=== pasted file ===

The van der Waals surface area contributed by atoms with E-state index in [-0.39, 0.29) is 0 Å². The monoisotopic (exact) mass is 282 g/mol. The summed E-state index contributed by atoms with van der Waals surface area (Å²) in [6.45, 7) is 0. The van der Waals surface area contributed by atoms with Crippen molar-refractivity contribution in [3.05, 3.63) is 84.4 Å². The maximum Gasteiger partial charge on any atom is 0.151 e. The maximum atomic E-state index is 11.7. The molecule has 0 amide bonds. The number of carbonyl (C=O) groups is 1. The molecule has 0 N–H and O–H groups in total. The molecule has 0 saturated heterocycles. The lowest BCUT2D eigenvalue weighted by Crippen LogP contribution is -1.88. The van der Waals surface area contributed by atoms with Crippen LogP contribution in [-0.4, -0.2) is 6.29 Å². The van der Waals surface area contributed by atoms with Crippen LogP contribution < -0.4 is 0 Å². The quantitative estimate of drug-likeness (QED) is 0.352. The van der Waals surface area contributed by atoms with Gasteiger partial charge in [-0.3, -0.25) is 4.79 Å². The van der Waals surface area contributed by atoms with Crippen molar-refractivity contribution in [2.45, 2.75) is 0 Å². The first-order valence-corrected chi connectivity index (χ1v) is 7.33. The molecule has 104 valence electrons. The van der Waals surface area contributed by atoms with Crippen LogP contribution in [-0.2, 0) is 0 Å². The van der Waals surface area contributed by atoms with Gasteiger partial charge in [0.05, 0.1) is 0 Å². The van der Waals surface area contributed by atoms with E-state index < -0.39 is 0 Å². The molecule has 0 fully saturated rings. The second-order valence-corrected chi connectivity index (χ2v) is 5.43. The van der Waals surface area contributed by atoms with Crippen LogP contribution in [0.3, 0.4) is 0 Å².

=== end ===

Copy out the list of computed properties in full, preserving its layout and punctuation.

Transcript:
The van der Waals surface area contributed by atoms with E-state index in [-0.39, 0.29) is 0 Å². The monoisotopic (exact) mass is 282 g/mol. The summed E-state index contributed by atoms with van der Waals surface area (Å²) in [6.45, 7) is 0. The van der Waals surface area contributed by atoms with Crippen molar-refractivity contribution in [3.05, 3.63) is 84.4 Å². The maximum Gasteiger partial charge on any atom is 0.151 e. The maximum atomic E-state index is 11.7. The molecule has 0 amide bonds. The number of carbonyl (C=O) groups is 1. The molecule has 0 N–H and O–H groups in total. The molecule has 0 saturated heterocycles. The lowest BCUT2D eigenvalue weighted by Crippen LogP contribution is -1.88. The van der Waals surface area contributed by atoms with Crippen LogP contribution in [-0.4, -0.2) is 6.29 Å². The van der Waals surface area contributed by atoms with Crippen LogP contribution < -0.4 is 0 Å². The quantitative estimate of drug-likeness (QED) is 0.352. The van der Waals surface area contributed by atoms with Gasteiger partial charge in [-0.3, -0.25) is 4.79 Å². The van der Waals surface area contributed by atoms with Crippen molar-refractivity contribution in [2.45, 2.75) is 0 Å². The first-order valence-corrected chi connectivity index (χ1v) is 7.33. The molecule has 104 valence electrons. The van der Waals surface area contributed by atoms with Crippen LogP contribution in [-0.2, 0) is 0 Å². The van der Waals surface area contributed by atoms with Gasteiger partial charge in [0.05, 0.1) is 0 Å². The van der Waals surface area contributed by atoms with E-state index < -0.39 is 0 Å². The molecule has 0 fully saturated rings. The second-order valence-corrected chi connectivity index (χ2v) is 5.43. The van der Waals surface area contributed by atoms with Crippen LogP contribution in [0.3, 0.4) is 0 Å².